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Oral History Project Guide: Rights Management

This guide describes how to plan and implement an oral history project.


Everyone associated with the project owns rights based on their contribution.  People performing the following tasks may also need to sign release forms to prevent issues of copyright from stalling the project:

  • interviewer;
  • the person(s) interviewed;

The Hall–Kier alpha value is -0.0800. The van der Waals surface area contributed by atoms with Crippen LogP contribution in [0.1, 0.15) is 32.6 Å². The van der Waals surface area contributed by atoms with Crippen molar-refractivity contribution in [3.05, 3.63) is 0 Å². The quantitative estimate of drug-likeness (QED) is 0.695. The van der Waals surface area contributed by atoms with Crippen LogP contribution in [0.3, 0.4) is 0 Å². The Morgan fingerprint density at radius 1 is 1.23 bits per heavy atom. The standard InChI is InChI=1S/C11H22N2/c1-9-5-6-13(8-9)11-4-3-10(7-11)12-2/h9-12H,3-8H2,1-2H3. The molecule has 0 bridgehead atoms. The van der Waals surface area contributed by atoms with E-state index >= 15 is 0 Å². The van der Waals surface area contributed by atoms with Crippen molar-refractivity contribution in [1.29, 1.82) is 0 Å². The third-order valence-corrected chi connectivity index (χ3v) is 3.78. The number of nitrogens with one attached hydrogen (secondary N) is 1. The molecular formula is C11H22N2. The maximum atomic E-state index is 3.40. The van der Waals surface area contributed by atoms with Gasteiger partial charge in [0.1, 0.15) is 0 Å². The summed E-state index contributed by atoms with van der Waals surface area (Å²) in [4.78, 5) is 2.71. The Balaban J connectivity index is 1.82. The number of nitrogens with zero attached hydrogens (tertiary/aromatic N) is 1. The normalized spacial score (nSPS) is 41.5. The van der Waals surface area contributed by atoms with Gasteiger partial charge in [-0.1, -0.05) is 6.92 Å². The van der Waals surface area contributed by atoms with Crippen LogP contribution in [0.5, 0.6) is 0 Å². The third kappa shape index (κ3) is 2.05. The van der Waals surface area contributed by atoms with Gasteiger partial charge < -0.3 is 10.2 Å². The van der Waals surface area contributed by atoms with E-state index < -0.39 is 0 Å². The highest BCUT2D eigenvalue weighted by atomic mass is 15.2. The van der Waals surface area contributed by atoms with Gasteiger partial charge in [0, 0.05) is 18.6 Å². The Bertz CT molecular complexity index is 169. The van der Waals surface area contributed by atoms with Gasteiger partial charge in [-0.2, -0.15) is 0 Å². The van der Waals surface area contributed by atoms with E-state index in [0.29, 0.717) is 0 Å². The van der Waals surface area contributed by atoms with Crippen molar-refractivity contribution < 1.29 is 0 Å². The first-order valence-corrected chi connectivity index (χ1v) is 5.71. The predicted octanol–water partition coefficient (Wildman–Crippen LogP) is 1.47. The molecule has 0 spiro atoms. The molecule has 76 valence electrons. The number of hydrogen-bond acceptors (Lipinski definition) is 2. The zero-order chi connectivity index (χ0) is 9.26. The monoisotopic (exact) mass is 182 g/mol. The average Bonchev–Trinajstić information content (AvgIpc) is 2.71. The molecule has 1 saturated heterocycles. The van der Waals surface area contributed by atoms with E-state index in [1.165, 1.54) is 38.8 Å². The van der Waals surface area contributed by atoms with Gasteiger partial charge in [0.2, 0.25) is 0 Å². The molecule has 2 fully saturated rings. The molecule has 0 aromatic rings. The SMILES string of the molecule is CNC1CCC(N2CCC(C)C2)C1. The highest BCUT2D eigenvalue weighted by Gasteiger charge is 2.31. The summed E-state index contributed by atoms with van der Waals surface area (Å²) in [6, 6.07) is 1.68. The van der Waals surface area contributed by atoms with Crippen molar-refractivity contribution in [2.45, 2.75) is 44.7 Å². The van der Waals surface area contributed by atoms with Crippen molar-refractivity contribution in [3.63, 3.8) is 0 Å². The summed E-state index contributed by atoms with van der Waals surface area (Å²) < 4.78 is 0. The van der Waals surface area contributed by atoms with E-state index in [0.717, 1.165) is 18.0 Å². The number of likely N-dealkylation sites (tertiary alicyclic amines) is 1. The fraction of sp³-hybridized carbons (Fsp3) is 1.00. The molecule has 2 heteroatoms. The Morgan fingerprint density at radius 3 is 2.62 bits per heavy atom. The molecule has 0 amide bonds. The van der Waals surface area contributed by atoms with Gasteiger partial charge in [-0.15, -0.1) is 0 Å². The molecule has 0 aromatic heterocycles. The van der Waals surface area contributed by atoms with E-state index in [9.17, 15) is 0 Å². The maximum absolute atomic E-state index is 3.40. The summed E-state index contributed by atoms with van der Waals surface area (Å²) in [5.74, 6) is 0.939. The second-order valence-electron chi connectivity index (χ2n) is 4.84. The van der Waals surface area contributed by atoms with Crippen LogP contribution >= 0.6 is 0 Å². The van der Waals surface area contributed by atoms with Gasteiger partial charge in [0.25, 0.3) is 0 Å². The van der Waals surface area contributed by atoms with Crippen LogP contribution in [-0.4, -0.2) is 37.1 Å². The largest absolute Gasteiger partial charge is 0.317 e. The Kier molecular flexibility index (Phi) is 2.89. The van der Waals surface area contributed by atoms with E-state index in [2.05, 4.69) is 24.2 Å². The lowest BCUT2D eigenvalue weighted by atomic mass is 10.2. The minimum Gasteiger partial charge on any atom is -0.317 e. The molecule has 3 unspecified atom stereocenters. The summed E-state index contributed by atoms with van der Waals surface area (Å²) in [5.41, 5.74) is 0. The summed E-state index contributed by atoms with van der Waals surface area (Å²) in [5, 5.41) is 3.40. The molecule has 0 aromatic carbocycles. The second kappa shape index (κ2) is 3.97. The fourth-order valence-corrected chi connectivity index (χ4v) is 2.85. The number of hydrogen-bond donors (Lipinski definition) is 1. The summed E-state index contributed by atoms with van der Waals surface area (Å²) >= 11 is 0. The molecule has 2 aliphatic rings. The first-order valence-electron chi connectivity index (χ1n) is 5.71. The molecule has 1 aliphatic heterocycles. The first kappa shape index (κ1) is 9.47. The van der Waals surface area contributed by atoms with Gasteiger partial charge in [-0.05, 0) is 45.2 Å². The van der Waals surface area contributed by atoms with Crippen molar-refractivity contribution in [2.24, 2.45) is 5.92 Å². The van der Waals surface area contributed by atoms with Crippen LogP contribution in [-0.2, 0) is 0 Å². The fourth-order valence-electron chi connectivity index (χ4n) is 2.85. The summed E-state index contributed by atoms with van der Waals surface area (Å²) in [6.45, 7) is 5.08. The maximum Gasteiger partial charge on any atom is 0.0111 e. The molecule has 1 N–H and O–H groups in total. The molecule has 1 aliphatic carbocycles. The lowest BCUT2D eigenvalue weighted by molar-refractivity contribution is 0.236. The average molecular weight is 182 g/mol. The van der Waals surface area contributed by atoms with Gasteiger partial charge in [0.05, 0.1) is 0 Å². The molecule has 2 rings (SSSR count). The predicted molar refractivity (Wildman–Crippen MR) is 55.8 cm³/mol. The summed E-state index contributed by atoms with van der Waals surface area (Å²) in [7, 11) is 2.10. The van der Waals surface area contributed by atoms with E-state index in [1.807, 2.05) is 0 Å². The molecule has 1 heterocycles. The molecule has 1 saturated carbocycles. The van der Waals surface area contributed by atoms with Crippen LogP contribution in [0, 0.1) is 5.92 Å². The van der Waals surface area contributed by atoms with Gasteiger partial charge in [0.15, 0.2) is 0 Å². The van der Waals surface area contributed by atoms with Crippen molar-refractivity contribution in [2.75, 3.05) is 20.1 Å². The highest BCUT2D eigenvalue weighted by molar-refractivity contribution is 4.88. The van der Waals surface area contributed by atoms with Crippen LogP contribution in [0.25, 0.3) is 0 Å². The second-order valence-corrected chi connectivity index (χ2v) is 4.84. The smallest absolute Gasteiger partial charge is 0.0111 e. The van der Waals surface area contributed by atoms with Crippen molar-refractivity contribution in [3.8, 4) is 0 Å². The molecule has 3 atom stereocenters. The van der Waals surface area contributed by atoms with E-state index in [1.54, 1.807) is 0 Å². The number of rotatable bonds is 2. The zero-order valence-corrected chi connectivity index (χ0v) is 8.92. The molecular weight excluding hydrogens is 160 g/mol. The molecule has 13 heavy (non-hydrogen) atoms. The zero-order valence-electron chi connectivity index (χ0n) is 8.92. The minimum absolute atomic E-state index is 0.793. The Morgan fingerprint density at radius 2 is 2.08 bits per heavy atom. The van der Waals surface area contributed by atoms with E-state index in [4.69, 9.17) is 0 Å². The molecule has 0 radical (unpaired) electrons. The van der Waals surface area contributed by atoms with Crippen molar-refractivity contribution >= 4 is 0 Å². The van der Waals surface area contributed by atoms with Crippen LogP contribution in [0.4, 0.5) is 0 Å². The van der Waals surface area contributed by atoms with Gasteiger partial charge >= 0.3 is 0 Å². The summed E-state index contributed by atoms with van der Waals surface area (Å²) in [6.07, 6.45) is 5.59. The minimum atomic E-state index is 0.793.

• videographer (if filming);
  • recording assistant;
  • transcriptionist (if out sourcing);
  • web page designer;
  • social media/publicity specialist.

Literary Executors

In the event the interview or other participants are unable to approve other uses associated with their work, you may want to suggest they appoint a literary executor.  A Literary Executor is someone who is authorized to handle any copyright approvals associated with another's body of work.  Some people commonly asked to perform this service may include:

  • spouses;
  • parents;
  • siblings;
  • a family relative;
  • lawyers.